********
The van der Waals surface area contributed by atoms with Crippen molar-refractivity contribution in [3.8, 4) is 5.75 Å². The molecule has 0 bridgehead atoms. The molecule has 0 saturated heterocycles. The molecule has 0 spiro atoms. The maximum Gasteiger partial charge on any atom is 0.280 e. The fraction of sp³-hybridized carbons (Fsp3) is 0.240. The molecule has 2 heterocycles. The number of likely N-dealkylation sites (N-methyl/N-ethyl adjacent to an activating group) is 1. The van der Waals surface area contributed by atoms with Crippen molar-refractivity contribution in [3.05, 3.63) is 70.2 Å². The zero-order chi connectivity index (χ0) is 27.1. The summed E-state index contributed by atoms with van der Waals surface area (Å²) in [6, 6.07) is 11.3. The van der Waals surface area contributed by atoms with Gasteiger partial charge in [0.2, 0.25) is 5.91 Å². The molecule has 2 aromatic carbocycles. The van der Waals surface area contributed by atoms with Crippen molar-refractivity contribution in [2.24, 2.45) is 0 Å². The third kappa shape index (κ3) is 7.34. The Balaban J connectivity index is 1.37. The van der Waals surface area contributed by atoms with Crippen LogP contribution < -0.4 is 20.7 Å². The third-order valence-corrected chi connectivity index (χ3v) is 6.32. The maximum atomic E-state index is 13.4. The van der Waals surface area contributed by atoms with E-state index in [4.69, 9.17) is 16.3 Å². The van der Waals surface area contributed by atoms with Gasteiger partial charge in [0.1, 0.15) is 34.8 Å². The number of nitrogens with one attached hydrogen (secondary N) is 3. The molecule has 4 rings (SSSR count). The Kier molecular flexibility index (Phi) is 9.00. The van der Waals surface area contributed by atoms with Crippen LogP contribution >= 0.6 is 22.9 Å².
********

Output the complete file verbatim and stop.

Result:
The van der Waals surface area contributed by atoms with Crippen molar-refractivity contribution in [3.8, 4) is 5.75 Å². The molecule has 0 bridgehead atoms. The molecule has 0 saturated heterocycles. The molecule has 0 spiro atoms. The maximum Gasteiger partial charge on any atom is 0.280 e. The fraction of sp³-hybridized carbons (Fsp3) is 0.240. The molecule has 2 heterocycles. The number of likely N-dealkylation sites (N-methyl/N-ethyl adjacent to an activating group) is 1. The van der Waals surface area contributed by atoms with Crippen molar-refractivity contribution in [3.05, 3.63) is 70.2 Å². The zero-order chi connectivity index (χ0) is 27.1. The summed E-state index contributed by atoms with van der Waals surface area (Å²) in [6, 6.07) is 11.3. The van der Waals surface area contributed by atoms with Gasteiger partial charge in [0.2, 0.25) is 5.91 Å². The molecule has 2 aromatic carbocycles. The van der Waals surface area contributed by atoms with Crippen molar-refractivity contribution in [2.24, 2.45) is 0 Å². The third kappa shape index (κ3) is 7.34. The Balaban J connectivity index is 1.37. The van der Waals surface area contributed by atoms with Crippen LogP contribution < -0.4 is 20.7 Å². The third-order valence-corrected chi connectivity index (χ3v) is 6.32. The maximum atomic E-state index is 13.4. The van der Waals surface area contributed by atoms with E-state index in [4.69, 9.17) is 16.3 Å². The van der Waals surface area contributed by atoms with Gasteiger partial charge in [0.1, 0.15) is 34.8 Å². The number of nitrogens with one attached hydrogen (secondary N) is 3. The molecule has 4 rings (SSSR count). The Kier molecular flexibility index (Phi) is 9.00. The van der Waals surface area contributed by atoms with Crippen LogP contribution >= 0.6 is 22.9 Å².